rheumatic fever may occur following an infection of the throat by the bacterium streptococcus pyogenes.[1] if the infection is left untreated, rheumatic fever occurs in up to three percent of people.[6] the underlying mechanism is believed to involve the production of antibodies against a person's own tissues.[1] due to their genetics, some people are more likely to get the disease when exposed to the bacteria than others.[1] other risk factors include malnutrition and poverty.[1] diagnosis of rf is often based on the presence of signs and symptoms in combination with evidence of a recent streptococcal infection.[3]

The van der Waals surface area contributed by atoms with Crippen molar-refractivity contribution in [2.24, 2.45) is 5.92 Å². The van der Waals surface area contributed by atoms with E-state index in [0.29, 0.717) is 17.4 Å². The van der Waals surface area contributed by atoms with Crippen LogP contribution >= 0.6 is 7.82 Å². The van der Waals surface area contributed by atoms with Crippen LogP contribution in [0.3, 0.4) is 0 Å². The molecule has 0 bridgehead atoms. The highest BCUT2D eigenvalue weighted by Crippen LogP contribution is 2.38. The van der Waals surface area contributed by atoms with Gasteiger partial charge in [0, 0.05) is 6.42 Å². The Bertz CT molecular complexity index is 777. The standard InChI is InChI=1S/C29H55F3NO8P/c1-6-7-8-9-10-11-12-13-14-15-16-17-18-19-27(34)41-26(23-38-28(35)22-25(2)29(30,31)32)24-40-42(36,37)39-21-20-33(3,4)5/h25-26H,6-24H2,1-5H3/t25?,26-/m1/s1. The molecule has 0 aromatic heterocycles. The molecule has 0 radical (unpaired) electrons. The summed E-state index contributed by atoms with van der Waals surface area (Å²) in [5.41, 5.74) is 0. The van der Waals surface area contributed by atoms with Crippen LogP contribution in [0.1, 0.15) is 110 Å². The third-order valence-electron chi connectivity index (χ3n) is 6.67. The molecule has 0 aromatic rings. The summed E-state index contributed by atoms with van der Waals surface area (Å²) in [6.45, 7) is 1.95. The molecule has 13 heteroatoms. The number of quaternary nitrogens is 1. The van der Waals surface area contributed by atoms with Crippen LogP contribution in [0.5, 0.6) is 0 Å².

treating people who have strep throat with antibiotics, such as penicillin, decreases the risk of developing rheumatic fever.[4] in order to avoid antibiotic misuse this often involves testing people with sore throats for the infection; however, testing might not be available in the developing world.[1] other preventive measures include improved sanitation.[1] in those with rheumatic fever and rheumatic heart disease, prolonged periods of antibiotics are sometimes recommended.[1] gradual return to normal activities may occur following an attack.[1] once rhd develops, treatment is more difficult.[1] occasionally valve replacement surgery or valve repair is required.[1] otherwise complications are treated as per normal.[1]